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The Libyan and Syrian revolutions are relatively close in age, with a time difference between them of less than a month (17th of February [Libya] and the 15th of March [Syria]). The revolutions share roughly the same grievances and likewise demands for freedom and justice, with differences in the details, the nature of the two societies, and the method of totalitarian rule. The first [revolution] has almost succeeded, whilst the second continues to resist through various bloody methods of repression.

In Libya, Gaddafi resorted to repression immediately, without any attempt to wrap it up in political initiatives. Instead, he asked his famous question to the demonstrators: “Who are you?” He described them as rats to the very end, and the rebels responded with arms until they surrounded Gaddafi in Tripoli, and forced him out.

In Syria, the regime resorted to armed force wrapped up in a political and media discourse talking about insurgents and terrorists, and promises of political reform. However, the people did not buy this, because they did not see anything on the ground except bullets, and their trust began to wane. Despite this, the Syrian revolution has remained entirely peaceful, with demonstrators insisting on the peaceful nature of their protests.

The biggest difference between the two cases is that in Libya, protestors found that figures within the regime were angered by Gaddafi’s method of responding to the demands of the people. They broke away from him and tendered their resignations, declaring their affiliation to the rebels, led by Mustafa Abdul Jalil, the former Minister of Justice in Gaddafi’s government who became leader of the Transitional Council. The Council’s leadership based itself in Benghazi, becoming a symbol of the revolution and a wise voice in difficult circumstances. Abdul Jalil was not alone; there was an army of officials, diplomats and military leaders, including Abdul Fatah Younis, defecting and joining the revolution. They provided it with momentum, supplying it with men experienced in government, and with knowledge of its inner corridors. The Syrian revolutionaries are less fortunate than their Libyan counterparts; for a Syrian or Damascene Abdul Jalil has not shown up so far. No government official or member of the senior leadership in the country has resigned expressing outrage about what is happening, or concern for the path taken by the country. Six months of uprisings, demonstrations, and more than two thousand people killed, alongside those injured and detained, and there has not been a single voice of opposition from within the regime, which is puzzling. It is as if everyone has agreed to drown together on the sinking ship. Is this out of fear, or is anyone waiting for the right moment?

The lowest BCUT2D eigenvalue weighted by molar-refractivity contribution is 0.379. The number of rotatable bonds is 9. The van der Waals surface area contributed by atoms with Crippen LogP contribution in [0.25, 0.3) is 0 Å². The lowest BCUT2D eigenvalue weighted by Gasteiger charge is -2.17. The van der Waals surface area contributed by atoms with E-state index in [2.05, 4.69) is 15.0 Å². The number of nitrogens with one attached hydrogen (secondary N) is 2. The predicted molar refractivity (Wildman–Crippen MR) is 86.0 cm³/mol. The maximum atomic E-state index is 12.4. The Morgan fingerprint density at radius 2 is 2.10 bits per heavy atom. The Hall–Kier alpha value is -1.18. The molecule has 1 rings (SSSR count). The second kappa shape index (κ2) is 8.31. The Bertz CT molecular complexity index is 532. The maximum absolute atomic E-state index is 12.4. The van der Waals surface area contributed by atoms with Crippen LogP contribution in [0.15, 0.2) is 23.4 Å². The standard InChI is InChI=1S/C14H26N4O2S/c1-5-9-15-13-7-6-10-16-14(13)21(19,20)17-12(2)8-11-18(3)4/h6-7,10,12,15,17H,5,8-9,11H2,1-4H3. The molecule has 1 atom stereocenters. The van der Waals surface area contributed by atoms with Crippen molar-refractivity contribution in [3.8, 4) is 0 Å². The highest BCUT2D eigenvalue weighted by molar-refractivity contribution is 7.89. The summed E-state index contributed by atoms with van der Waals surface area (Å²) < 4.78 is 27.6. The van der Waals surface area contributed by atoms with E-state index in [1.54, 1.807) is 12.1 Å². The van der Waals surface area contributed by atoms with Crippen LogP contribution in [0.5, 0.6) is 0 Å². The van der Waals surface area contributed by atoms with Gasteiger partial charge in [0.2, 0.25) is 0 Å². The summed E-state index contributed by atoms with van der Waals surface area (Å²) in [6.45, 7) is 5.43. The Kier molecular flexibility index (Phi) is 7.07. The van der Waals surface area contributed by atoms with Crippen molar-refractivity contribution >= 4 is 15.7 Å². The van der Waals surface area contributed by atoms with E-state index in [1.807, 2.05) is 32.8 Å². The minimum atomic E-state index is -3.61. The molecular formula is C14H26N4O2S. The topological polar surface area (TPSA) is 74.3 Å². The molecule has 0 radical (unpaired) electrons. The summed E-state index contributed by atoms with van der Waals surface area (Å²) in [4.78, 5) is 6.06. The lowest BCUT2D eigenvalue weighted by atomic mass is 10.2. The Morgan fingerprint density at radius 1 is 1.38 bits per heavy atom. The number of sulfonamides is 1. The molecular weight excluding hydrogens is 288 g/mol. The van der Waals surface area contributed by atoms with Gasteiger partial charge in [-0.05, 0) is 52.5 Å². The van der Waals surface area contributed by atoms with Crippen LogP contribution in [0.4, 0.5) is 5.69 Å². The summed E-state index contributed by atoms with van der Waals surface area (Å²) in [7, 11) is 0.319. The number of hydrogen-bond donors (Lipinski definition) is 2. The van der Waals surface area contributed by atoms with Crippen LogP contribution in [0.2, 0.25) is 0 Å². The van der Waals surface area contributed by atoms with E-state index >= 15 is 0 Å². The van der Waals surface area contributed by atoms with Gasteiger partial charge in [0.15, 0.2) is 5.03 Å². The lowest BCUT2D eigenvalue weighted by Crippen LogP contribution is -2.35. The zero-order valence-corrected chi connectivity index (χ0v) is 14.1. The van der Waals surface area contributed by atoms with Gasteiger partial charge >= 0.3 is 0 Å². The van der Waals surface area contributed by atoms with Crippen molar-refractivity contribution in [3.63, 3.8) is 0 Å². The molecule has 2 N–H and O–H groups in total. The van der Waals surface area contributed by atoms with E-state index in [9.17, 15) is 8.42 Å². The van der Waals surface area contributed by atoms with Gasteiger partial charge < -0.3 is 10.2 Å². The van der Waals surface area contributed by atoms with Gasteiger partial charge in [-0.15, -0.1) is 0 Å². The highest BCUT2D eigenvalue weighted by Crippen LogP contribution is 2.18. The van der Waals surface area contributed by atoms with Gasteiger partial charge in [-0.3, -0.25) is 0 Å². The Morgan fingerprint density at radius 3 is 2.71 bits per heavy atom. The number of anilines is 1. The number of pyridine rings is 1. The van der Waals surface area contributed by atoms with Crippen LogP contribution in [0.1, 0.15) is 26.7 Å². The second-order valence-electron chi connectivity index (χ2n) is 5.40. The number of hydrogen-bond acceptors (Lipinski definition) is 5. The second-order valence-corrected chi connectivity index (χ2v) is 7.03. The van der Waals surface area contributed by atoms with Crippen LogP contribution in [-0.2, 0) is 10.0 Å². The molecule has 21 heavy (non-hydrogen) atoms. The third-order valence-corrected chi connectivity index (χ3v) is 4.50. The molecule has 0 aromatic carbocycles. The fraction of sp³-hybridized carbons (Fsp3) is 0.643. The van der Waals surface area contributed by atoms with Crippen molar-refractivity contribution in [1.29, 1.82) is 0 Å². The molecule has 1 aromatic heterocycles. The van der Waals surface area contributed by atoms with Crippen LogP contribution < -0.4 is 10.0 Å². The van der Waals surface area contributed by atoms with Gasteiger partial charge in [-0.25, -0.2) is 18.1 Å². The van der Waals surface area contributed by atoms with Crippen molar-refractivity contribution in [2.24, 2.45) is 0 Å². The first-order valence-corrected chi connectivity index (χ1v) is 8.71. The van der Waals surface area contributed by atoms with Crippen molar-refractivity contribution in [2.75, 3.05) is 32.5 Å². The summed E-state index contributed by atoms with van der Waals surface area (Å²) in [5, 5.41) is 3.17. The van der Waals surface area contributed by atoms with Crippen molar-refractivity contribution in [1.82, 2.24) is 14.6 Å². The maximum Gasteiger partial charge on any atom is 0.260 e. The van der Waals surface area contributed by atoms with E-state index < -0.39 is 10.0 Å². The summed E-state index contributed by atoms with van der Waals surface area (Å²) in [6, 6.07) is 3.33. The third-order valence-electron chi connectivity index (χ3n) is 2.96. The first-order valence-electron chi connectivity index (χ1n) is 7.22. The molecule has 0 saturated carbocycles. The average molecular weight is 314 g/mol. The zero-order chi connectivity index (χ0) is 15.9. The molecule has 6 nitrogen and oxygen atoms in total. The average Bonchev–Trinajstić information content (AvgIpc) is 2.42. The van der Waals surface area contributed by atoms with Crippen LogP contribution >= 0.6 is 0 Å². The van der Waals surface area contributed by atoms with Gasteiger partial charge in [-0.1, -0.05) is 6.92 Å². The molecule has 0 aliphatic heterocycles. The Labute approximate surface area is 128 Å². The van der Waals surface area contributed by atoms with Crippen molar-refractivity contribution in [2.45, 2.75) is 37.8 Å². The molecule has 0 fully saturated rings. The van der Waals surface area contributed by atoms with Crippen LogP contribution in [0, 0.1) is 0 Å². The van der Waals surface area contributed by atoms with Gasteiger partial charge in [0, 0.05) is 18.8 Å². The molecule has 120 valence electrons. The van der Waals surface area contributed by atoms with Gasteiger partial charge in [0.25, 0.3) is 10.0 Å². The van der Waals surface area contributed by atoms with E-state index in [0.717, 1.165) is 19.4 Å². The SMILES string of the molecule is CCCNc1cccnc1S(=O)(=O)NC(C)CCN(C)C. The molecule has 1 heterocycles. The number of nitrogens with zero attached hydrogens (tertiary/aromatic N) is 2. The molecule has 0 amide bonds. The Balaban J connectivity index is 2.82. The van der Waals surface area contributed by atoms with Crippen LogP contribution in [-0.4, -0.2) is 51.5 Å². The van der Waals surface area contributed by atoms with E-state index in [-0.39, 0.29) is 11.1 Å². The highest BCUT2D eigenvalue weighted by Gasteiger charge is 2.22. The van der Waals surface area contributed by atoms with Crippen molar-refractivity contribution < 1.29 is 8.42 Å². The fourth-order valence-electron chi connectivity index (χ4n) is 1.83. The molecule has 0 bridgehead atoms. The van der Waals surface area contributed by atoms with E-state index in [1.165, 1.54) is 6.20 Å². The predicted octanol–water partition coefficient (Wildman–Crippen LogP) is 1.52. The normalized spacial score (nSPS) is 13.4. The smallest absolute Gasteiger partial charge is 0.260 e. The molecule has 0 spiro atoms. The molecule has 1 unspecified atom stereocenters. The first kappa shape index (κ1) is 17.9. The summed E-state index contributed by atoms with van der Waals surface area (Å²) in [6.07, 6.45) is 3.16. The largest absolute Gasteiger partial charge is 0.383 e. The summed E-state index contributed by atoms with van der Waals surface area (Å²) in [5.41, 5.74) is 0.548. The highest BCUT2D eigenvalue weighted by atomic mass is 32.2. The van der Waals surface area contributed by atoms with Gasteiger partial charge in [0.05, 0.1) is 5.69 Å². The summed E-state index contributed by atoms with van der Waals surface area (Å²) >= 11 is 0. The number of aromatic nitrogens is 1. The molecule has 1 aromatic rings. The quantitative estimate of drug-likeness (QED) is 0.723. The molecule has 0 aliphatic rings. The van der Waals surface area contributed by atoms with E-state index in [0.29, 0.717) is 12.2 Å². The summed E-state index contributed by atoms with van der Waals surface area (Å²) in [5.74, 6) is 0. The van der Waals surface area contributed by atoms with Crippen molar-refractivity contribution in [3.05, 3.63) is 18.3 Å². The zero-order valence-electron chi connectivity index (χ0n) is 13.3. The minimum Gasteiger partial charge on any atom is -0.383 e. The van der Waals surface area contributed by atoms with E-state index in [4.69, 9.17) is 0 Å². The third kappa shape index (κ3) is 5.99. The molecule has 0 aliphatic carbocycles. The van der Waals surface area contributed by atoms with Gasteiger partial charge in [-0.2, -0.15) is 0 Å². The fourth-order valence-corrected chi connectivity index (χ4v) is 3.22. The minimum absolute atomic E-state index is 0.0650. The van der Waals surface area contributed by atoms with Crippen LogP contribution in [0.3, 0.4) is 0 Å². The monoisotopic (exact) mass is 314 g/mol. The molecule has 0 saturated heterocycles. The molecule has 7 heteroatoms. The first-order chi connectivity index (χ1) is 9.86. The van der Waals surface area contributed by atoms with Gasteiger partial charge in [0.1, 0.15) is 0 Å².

By questioning the whereabouts of the Syrian or Damascene Abdul Jalil, this does not mean I wish the Syrian revolution to take the armed path of the Libyan revolution. The conditions of each society are different to the other, and the rebels in Libya had no other option, faced with extermination from all types of weapons. NATO had to undertake air cover to protect them; otherwise they would have been bombarded by Gaddafi’s warplanes.

However, there is no guarantee that Syria won’t follow the same path if the stalemate continues. Protestors and whole cities are rising up, finding nothing in front of them except tanks, the Shabiha, and a regime whose friends and allies such as Iran have begun to distance themselves, and call on the regime to respond to the legitimate demands of its people. Turkey declared that it has lost confidence in the regime, and now stands with the people. Meanwhile, the Arab states have finally tried to intervene but it is too late, the door is locked and no-one wants to hear from them.

If there are those [inside the Syrian government] waiting, then this is the right moment to put pressure on the regime from within. Or, if the regime wants to save itself and its country, then it must take serious steps to convince the people that the path is clear for change. This could include the appointment of an opposition or independent figure, respected by the people, to head the interim government with full powers to implement accountability, change, and supervise the transition to a democratic system, as demanded by the people.

Ali Ibrahim

Ali Ibrahim

Ali Ibrahim is Asharq Al-Awsat's deputy editor-in-chief. He is based in London.

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